Elon hosts Duke professor to speak on Latinx music in North Carolina’s Appalachian area

Sophia Enriquez, assistant professor of music, held a conference on Elon's campus about Latinx musical traditions of migrant farmworkers in North Carolina during the second half of the 20th century.

Elon students, faculty, and staff attended the conference “Listening for Understories: The Musical Roots/Routes of Migrant Farmworkers in North Carolina” by Assistant Professor at Duke University Sophia Enriquez on Wednesday, Jan. 12.

From an ethnomusicological perspective, Enriquez’s talk explored the social and political spheres of the Latinx musical traditions of migrant farmworkers in North Carolina during the second half of the 20th century. The lecture introduced a distinctive perspective on how creative practices are crucial to understanding diverse identities that have shaped the Southern culture of the U.S. Enriquez’s research on the emergence of Latinx music traditions and their consequence in the everyday lives of migrant people offered a unique opportunity to approach Latinx contributions to the Appalachian culture.

Enriquez’s conference explored how the musical activities of farmworkers became a way to tell more complete stories about Latinx people in North Carolina and show their longstanding contributions to local and regional expressive culture. Her background in ethnomusicology and her knowledge of folklore fostered the understanding of diverse identities in the Appalachian region by highlighting the historical and present contributions of the Latinx communities.

Duke Assistant Professor of Music Sophia Enriquez with Elon students.

She focused on ranchera, cumbia and other Latinx musical styles that have played a crucial role in representing the past and present challenges that have been historically faced by immigrants in the U.S., especially in the countryside. Enriquez’s talk demonstrated that creative practices have long been at the center of how farmworker communities form and navigate complex relationships to place.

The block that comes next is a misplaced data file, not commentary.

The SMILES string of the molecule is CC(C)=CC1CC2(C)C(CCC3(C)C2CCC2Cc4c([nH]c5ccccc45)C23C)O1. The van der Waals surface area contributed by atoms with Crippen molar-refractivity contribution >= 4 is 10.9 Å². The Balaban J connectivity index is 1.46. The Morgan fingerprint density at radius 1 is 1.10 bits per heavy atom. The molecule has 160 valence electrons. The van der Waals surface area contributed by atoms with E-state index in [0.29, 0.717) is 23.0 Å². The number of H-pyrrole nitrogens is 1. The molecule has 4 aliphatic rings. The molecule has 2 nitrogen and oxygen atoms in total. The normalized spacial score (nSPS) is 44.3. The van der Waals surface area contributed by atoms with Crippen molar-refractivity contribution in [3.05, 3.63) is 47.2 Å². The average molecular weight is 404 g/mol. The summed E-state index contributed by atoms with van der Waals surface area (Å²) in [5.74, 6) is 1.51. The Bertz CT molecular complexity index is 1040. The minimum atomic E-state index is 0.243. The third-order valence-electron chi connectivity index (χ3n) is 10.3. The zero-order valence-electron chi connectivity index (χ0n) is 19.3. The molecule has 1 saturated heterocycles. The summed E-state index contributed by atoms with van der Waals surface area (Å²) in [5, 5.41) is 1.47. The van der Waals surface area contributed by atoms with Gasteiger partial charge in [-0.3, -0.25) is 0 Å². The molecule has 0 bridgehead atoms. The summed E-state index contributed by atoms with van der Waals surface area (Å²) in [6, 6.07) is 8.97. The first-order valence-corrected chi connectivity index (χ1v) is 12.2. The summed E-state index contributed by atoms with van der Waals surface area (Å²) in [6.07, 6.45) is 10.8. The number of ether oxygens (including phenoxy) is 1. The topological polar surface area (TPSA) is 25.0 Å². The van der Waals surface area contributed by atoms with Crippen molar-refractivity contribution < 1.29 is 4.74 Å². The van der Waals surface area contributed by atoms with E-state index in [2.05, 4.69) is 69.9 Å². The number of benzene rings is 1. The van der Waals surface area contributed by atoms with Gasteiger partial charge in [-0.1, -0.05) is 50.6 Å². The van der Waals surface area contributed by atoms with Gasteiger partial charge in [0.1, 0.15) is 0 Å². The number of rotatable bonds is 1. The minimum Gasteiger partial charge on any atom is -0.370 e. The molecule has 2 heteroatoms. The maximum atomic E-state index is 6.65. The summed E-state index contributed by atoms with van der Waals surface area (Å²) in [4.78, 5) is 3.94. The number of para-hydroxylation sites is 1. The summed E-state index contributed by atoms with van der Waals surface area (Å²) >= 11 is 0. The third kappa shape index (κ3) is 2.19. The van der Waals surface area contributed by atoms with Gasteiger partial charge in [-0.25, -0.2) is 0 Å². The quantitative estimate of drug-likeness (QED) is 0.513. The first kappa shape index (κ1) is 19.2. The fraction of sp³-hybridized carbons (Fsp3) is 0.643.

The event reflected on creativeness and music as crucial practices to explore history and social issues around the history of migration. It fostered critical reflection by asking: What can we learn from understories told through music?

Enriquez’s talk approached that question by referring, among other resources, to archival materials from the Student Action with Farmworkers Collection (SAF). Her research based on the SAF archive also provided a unique approach to materials that are not only a matter of the past but have a meaningful impact in present society.

Indeed, SAF is an organization that has benefited more than 100,000 farmworkers migrants to obtain proper education and health services while allowing students to advocate for social justice and help to improve the condition of the farmworkers. Currently, SAF offers an opportunity for students to conduct summer internships, which combines social and human services with a chance to improve Spanish language skills.

The event enhanced Elon’s commitment to diversity and inclusion by studying the roots of Latinx identity from musical traditions and approaching folkloric lyrics as fundamental practices to tell stories of underrepresented communities. The event also fostered intercultural competence among the Elon community by considering the relevance of the Latinx culture in North Carolina and the Appalachian cultures.

Enriquez’s conference motived a deeper comprehension of the positive consequences of migration phenomena in the region and promoted a proper understanding of multiculturalism as a fundamental aspect of contemporary social relationships.

The event enriched campus life in the 2022 Winter Term and enhanced student’s learning experience at Elon thanks to the support of the Center of Advancement of Teaching & Learning (CATL). The event was also sponsored by the Department of World Languages & Cultures, El Centro and the Latin American Studies minor.